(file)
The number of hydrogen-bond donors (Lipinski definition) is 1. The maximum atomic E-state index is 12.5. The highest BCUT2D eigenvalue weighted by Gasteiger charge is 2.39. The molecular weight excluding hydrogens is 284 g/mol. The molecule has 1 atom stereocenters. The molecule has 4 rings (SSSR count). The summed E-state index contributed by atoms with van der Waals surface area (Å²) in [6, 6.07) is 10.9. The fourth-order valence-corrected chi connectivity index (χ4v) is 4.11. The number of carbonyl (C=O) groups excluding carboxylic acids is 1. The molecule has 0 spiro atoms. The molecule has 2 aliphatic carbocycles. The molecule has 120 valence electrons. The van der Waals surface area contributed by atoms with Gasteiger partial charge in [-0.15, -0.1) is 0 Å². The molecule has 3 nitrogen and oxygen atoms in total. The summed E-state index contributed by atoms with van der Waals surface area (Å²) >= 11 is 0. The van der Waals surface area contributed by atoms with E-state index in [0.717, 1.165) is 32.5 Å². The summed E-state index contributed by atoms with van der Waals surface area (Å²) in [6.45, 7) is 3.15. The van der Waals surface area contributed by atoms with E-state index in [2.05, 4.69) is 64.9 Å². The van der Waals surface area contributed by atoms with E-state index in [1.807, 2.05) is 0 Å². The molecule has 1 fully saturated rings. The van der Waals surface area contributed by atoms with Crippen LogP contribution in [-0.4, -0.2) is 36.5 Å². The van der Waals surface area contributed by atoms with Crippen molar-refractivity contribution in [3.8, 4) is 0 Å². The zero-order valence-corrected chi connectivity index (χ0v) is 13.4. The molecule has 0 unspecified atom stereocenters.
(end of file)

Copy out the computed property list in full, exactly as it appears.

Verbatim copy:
The number of hydrogen-bond donors (Lipinski definition) is 1. The maximum atomic E-state index is 12.5. The highest BCUT2D eigenvalue weighted by Gasteiger charge is 2.39. The molecular weight excluding hydrogens is 284 g/mol. The molecule has 1 atom stereocenters. The molecule has 4 rings (SSSR count). The summed E-state index contributed by atoms with van der Waals surface area (Å²) in [6, 6.07) is 10.9. The fourth-order valence-corrected chi connectivity index (χ4v) is 4.11. The number of carbonyl (C=O) groups excluding carboxylic acids is 1. The molecule has 0 spiro atoms. The molecule has 2 aliphatic carbocycles. The molecule has 120 valence electrons. The van der Waals surface area contributed by atoms with Gasteiger partial charge in [-0.15, -0.1) is 0 Å². The molecule has 3 nitrogen and oxygen atoms in total. The summed E-state index contributed by atoms with van der Waals surface area (Å²) >= 11 is 0. The van der Waals surface area contributed by atoms with E-state index in [0.717, 1.165) is 32.5 Å². The summed E-state index contributed by atoms with van der Waals surface area (Å²) in [6.45, 7) is 3.15. The van der Waals surface area contributed by atoms with E-state index in [2.05, 4.69) is 64.9 Å². The van der Waals surface area contributed by atoms with E-state index in [1.807, 2.05) is 0 Å². The molecule has 1 fully saturated rings. The van der Waals surface area contributed by atoms with Crippen LogP contribution in [-0.4, -0.2) is 36.5 Å². The van der Waals surface area contributed by atoms with Crippen molar-refractivity contribution in [3.8, 4) is 0 Å². The zero-order valence-corrected chi connectivity index (χ0v) is 13.4. The molecule has 0 unspecified atom stereocenters.